Top 100 Tools for Learning

This has been shared on a few sites (thank you Polly-Alida Farrington for posting). The information is so good I wanted to pass this on as well.

The Centre for Learning & Performance Technologies has released its list of top 100 tools for learning from a survey of 155 educators (81 from the education field and 74 from workplace learning). Each of these educators listed their top 10 tools for learning for both their personal learning and for creating learning solutions for others.

You can view the full results here.

Below is a table of the top 10 broken down by workplace learning and formal education.

For workplace learning

For formal education

  1. PowerPoint
  2. Audacity
  3. Articulate
  4. Moodle
  5. Snagit
  6. Captivate
  7. Slideshare
  8. Word
  9. Flash
  10. Camtasia
  1. YouTube
  2. flickr
  3. PowerPoint
  4. Wikispaces
  5. Slideshare
  6. Voicethread
  7. Audacity
  8. Moodle
  9. Ning
  10. Jing

From CLPT analysis:

What does this show? It certainly seems to confirm my feeling that formal, traditional (Learning 1.0) approaches (i.e. content-based courses, tutorials, etc) are still dominant in the workplace, whilst educators are embracing a much wider range of Web 2.0 tools to create more social, collaborative and informal approaches to learning.

I can’t agree with this more. I attend monthly chapter meetings for ASTD and it seems that educators and librarians are light years ahead of most of corporate America when it comes to using Web 2.0 for learning.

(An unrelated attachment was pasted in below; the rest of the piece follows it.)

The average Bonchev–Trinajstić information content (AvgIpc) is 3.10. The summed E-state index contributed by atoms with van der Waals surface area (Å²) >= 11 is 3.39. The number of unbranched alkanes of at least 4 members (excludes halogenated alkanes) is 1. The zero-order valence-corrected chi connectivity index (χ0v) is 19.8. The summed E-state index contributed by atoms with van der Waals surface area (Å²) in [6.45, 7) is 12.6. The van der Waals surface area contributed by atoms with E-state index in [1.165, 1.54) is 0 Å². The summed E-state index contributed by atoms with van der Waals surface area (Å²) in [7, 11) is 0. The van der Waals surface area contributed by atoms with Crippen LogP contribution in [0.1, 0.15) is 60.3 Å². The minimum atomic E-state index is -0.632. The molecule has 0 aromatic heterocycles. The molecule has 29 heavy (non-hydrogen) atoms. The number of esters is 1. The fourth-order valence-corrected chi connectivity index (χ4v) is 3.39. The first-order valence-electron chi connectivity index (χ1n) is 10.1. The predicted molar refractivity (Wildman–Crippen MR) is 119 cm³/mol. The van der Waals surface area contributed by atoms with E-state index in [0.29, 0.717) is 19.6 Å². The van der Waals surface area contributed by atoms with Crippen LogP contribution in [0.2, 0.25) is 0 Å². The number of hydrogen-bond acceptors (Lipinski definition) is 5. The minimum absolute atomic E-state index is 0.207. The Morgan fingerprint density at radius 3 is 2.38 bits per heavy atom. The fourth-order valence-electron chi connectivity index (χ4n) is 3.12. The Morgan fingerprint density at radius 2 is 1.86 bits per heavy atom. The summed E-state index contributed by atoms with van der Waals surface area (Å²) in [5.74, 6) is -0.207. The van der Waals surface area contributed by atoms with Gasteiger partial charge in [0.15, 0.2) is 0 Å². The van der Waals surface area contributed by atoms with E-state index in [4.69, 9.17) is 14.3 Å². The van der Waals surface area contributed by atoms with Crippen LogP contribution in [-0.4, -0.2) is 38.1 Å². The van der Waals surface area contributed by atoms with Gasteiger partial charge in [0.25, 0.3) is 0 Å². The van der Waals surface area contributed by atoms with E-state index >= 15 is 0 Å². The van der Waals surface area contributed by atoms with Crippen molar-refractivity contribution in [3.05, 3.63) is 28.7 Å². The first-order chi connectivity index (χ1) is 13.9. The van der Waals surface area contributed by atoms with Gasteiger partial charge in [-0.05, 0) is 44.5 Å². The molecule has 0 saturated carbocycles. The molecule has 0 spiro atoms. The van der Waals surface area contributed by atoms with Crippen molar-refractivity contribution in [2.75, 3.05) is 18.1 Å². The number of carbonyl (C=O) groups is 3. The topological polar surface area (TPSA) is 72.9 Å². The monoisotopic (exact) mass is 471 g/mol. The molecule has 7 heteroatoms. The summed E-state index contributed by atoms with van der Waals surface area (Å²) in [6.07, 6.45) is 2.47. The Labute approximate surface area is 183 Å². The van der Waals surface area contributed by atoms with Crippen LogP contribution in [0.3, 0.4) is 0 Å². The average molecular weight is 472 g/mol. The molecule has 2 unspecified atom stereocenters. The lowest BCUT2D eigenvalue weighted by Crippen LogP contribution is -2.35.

Take a look at the full list and share your thoughts. I’m surprised that Bloglines or another news reader is not higher on the list. I know for me personally that would rank as #1.

Announcing Free Use Photos – A New Flickr Group

How often do you need a quick photo to illustrate a point or concept? Are you ever concerned about the copyright restrictions? Well look no further!

Inspired by Michael Casey and his 50 Reasons Not to Change post (and the comments that followed). Tony Tallent and I have created a Flickr group called Free Use Photos where all the photos are free and can be used with no restrictions.

We encourage everyone in the library and education communities to join and share photos that can be used for displays, presentations, blogs, or any other imaginable use. Tony has already added some great photos to the group that will give you an idea of what we are looking for.


www.flickr.com


TinyURL

Have you ever tried to send someone a link to an item from Amazon.com?
http://www.amazon.com/gp/product/0451209710/sr=1-1/qid=1138295809/ref=pd_bbs_1/102-5935873-5010568?%5Fencoding=UTF8

Sometimes links can be so long that they break apart in email programs and no longer work. Why do they break? Because a URL cannot have any spaces in it. When a URL spans across multiple lines in an email message, some email programs will add a hard return that breaks the link in two.

The solution?

TinyURL

Tiny URL is a free service at www.tinyurl.com that takes a long link such as my amazon.com link above that was 115 characters and creates a new link, http://tinyurl.com/an9rm, of only 24 characters.

Best of all, the new link never expires. TinyURL has a huge database where they store the old and new URLs together so that if you click on the TinyURL link in 2 years, the link will still work.

Try it yourself!